Young shooting victim vowed to change his life, family says
Melissa Watkins of Columbus takes time to reflect on the life of her cousin, Pako Lacey, 20, who was shot to death on the South Side earlier this week. Other family members embrace in the background in front of
the East Avondale Avenue home where police found his body.
By John W. Goodwin Jr.
Family members say homicide victim Pako Lacey was on track to making changes to his life and looking forward to achieving some short-term goals.
Now, however, they just want police to find who is responsible for his death.
It had been less than 48 hours after Lacey, 20, and his 17-year-old girlfriend Juanetta Franklin had been found shot to death in an upstairs apartment at 240 E. Avondale Ave., but the family returned to the house to begin going through Lacey’s room.
Melissa Watkins, a cousin raised with Lacey since childhood, said she was overcome with emotion after finding a list of goals Lacey had written shortly before his death.
On that list Lacey said he wanted to obtain his General Educational Development diploma, get a job and start a family.
Those dreams evaporated Tuesday morning when, police believe, someone kicked in the door to the Avondale Avenue home and killed Lacey and Franklin.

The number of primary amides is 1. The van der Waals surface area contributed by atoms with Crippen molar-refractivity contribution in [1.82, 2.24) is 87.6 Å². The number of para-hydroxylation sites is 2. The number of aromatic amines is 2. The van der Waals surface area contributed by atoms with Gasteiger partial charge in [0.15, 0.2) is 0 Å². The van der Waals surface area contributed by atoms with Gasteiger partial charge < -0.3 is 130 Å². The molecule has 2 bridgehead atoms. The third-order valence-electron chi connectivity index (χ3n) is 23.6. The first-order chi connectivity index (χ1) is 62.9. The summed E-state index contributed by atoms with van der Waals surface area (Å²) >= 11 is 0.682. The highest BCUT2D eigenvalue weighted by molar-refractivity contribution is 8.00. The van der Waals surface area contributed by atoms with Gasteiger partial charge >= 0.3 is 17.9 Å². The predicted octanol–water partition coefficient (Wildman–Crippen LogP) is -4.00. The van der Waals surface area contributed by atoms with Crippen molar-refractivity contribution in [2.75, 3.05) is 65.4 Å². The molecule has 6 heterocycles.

Officers went to the duplex after receiving a call shortly before 2 p.m. Lacey was found lying in the bed with gunshot wounds to his buttocks, back and upper left shoulder. Not far from Lacey, they found Franklin lying on the floor covered with a blanket.
Several people told police gunshots were heard in the upstairs apartment at about 6 a.m., but no one was seen leaving the apartment after the shooting.
Police have noted that items were taken from the house such as television sets and a DVD player. Watkins said the thought that the slayings could be related to a theft is inconceivable.
“Two flat screens [TVs] and some other little stuff — they could have taken that while he was asleep. They did not have to kill him,” she said. “Pako was just so funny and a real cool person. He had a lot of friends and a lot of family. In a million years, I never would have thought this would happen to Pako.”
Chief Rod Foley is encouraging anyone who knows anything to bring that information to police.
“We are trying to head off any potential retaliation. Somebody out there knows who is responsible, but we have not had anybody come forward,” Foley said. “We are talking to people and asking that they come to us with information and let us do our jobs.”
Watkins said the family is not interested in retaliation, but they do want police to find and arrest whomever is responsible for her cousin’s death. She said the family and close friends are working with police, but she also encourages anyone else in the community with information to come forward.